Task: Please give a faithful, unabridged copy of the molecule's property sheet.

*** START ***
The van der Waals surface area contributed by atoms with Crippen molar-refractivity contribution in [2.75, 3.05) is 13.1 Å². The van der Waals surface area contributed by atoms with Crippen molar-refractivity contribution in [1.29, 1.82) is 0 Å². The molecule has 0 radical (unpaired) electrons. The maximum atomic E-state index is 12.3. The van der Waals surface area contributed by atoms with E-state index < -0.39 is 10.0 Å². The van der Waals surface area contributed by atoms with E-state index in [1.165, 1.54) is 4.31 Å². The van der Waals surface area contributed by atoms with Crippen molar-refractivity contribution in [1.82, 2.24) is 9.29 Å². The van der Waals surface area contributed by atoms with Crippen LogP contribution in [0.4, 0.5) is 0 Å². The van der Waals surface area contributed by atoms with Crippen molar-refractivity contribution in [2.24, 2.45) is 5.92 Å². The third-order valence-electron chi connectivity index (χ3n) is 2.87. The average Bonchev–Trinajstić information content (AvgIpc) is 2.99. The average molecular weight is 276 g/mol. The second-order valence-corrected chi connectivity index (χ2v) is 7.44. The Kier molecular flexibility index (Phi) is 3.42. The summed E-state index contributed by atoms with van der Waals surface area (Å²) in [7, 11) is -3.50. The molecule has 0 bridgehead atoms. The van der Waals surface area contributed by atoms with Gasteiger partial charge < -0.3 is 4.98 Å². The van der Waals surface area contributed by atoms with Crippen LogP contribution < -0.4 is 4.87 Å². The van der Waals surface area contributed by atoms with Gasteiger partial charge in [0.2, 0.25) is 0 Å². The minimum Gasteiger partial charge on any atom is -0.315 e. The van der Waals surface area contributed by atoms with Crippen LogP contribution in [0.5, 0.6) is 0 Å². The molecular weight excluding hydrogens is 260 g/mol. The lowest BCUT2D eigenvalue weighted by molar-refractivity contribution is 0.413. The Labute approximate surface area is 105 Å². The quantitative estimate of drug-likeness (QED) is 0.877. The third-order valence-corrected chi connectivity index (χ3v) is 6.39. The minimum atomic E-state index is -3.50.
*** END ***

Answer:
The van der Waals surface area contributed by atoms with Crippen molar-refractivity contribution in [2.75, 3.05) is 13.1 Å². The van der Waals surface area contributed by atoms with Crippen molar-refractivity contribution in [1.29, 1.82) is 0 Å². The molecule has 0 radical (unpaired) electrons. The maximum atomic E-state index is 12.3. The van der Waals surface area contributed by atoms with E-state index < -0.39 is 10.0 Å². The van der Waals surface area contributed by atoms with E-state index in [1.165, 1.54) is 4.31 Å². The van der Waals surface area contributed by atoms with Crippen molar-refractivity contribution in [1.82, 2.24) is 9.29 Å². The van der Waals surface area contributed by atoms with Crippen LogP contribution in [0.4, 0.5) is 0 Å². The van der Waals surface area contributed by atoms with Crippen molar-refractivity contribution in [2.24, 2.45) is 5.92 Å². The third-order valence-electron chi connectivity index (χ3n) is 2.87. The average Bonchev–Trinajstić information content (AvgIpc) is 2.99. The average molecular weight is 276 g/mol. The second-order valence-corrected chi connectivity index (χ2v) is 7.44. The Kier molecular flexibility index (Phi) is 3.42. The summed E-state index contributed by atoms with van der Waals surface area (Å²) in [7, 11) is -3.50. The molecule has 0 bridgehead atoms. The van der Waals surface area contributed by atoms with Gasteiger partial charge < -0.3 is 4.98 Å². The van der Waals surface area contributed by atoms with Crippen LogP contribution < -0.4 is 4.87 Å². The van der Waals surface area contributed by atoms with Gasteiger partial charge in [0.2, 0.25) is 0 Å². The minimum Gasteiger partial charge on any atom is -0.315 e. The van der Waals surface area contributed by atoms with Crippen LogP contribution in [0.5, 0.6) is 0 Å². The molecular weight excluding hydrogens is 260 g/mol. The lowest BCUT2D eigenvalue weighted by molar-refractivity contribution is 0.413. The Labute approximate surface area is 105 Å². The quantitative estimate of drug-likeness (QED) is 0.877. The third-order valence-corrected chi connectivity index (χ3v) is 6.39. The minimum atomic E-state index is -3.50.